Have you ever wondered what is in an aerosol deodorant? Probably not. And I'm guessing that most people, including me, don't care too much. However, the topic of toxicity of ingredients in cosmetics is met with a great deal of interest by the general public.
And it should. Recently a lot of concerning messages have been popping up, calling certain ingredients toxic and carcinogenic. These are some serious accusations, so here’s a small breakdown of ingredients used in general care products:
Triclosan is used in deodorants to kill odor-causing germs. It’s an antibacterial chemical.
This chemical can mimic hormones or even interfere with hormonal signaling.
Triclosan is getting a bad rep because the hormonal disruptive abilities are supported by scientific studies and other health concerns, both to people and aquatic life, has led the FDA to ban its use in hand soaps. Research shows that triclosan reduces the amount of plaque, gingivitis, gum bleeding and caries of the dental crown by several to several tens of percent.
This is a common ingredient in all care products. Phthalates make other ingredients more flexible and prolong the life of fragrances in products. The primary issue with phthalates is the ability to disrupt the endocrine system (basically the hormonal regulator), especially in men. It’s important to know that deodorants containing this chemical expose you below the tolerated daily limit, but using aromatic and aerosol deodorants products are significant sources of phthalate exposure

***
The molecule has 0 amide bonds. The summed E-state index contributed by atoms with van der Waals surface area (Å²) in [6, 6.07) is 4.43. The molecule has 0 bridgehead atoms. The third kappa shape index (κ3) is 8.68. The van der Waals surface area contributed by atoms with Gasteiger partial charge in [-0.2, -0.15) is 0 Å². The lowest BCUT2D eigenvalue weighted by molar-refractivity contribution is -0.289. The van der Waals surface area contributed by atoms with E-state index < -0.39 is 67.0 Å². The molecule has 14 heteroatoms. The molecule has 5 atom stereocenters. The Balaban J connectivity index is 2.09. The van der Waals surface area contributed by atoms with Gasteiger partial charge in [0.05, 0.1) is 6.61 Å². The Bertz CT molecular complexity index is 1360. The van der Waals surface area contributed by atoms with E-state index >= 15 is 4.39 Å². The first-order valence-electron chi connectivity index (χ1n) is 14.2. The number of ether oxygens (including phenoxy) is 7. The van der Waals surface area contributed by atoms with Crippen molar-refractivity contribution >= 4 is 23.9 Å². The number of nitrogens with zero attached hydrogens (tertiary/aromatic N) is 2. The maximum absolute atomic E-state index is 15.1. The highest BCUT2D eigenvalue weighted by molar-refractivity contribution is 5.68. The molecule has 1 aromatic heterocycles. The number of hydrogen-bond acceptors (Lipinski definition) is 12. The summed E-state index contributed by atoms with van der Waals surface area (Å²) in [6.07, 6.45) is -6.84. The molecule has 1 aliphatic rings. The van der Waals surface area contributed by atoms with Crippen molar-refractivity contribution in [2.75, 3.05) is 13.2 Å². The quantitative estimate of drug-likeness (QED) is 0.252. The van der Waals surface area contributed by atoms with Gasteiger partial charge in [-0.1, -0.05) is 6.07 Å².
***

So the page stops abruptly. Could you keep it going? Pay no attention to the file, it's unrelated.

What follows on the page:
Now this is a popular one to hate. The internet is full of paraben-bashers.
Parabens are used primarily as a preservative. The parabens used in care products have the capability to be absorbed through the skin. When absorbed, they mimic estrogen in the body (Parabens are hormone impersonators). At least, that is what is claimed by ‘No-Paraben’-producers. There are no scientific findings confirming these claims just as there isn’t about its link to breast cancer.
Another commonly used in deodorants and personal care products. You can spot Diethanolamine on your ingredients list by its full name or DEA. Although this product comes with warnings that it may be carcinogenic, normal amounts can be used safely without any carcinogenic side-effects.
The most famous one: Aluminium closes off your pores and is carcinogenic. Social media was flooded with this narrative. Although it is true that the chemical closes off your pores (making it an anti-perspirant) the amount in care products is safe to use.